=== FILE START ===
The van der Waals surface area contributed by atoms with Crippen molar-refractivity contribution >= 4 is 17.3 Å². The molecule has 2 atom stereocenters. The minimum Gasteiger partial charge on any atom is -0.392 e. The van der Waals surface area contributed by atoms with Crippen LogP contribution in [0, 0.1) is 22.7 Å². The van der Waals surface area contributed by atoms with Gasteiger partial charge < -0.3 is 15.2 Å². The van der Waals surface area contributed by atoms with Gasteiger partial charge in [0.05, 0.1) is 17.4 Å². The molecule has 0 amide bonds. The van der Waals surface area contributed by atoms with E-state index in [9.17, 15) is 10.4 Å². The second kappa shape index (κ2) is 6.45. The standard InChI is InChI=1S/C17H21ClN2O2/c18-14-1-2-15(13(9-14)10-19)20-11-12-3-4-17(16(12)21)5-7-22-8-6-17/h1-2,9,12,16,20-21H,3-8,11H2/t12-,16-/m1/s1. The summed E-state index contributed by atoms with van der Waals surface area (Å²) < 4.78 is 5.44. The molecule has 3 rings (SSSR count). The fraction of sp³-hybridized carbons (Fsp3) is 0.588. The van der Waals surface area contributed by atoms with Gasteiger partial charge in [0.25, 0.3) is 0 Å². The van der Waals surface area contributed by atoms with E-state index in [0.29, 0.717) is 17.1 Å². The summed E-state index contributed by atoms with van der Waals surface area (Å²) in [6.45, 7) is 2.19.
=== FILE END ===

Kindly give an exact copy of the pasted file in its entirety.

The van der Waals surface area contributed by atoms with Crippen molar-refractivity contribution >= 4 is 17.3 Å². The molecule has 2 atom stereocenters. The minimum Gasteiger partial charge on any atom is -0.392 e. The van der Waals surface area contributed by atoms with Crippen LogP contribution in [0, 0.1) is 22.7 Å². The van der Waals surface area contributed by atoms with Gasteiger partial charge < -0.3 is 15.2 Å². The van der Waals surface area contributed by atoms with Gasteiger partial charge in [0.05, 0.1) is 17.4 Å². The molecule has 0 amide bonds. The van der Waals surface area contributed by atoms with E-state index in [9.17, 15) is 10.4 Å². The second kappa shape index (κ2) is 6.45. The standard InChI is InChI=1S/C17H21ClN2O2/c18-14-1-2-15(13(9-14)10-19)20-11-12-3-4-17(16(12)21)5-7-22-8-6-17/h1-2,9,12,16,20-21H,3-8,11H2/t12-,16-/m1/s1. The summed E-state index contributed by atoms with van der Waals surface area (Å²) < 4.78 is 5.44. The molecule has 3 rings (SSSR count). The fraction of sp³-hybridized carbons (Fsp3) is 0.588. The van der Waals surface area contributed by atoms with Gasteiger partial charge in [0.25, 0.3) is 0 Å². The van der Waals surface area contributed by atoms with E-state index in [0.29, 0.717) is 17.1 Å². The summed E-state index contributed by atoms with van der Waals surface area (Å²) in [6.45, 7) is 2.19.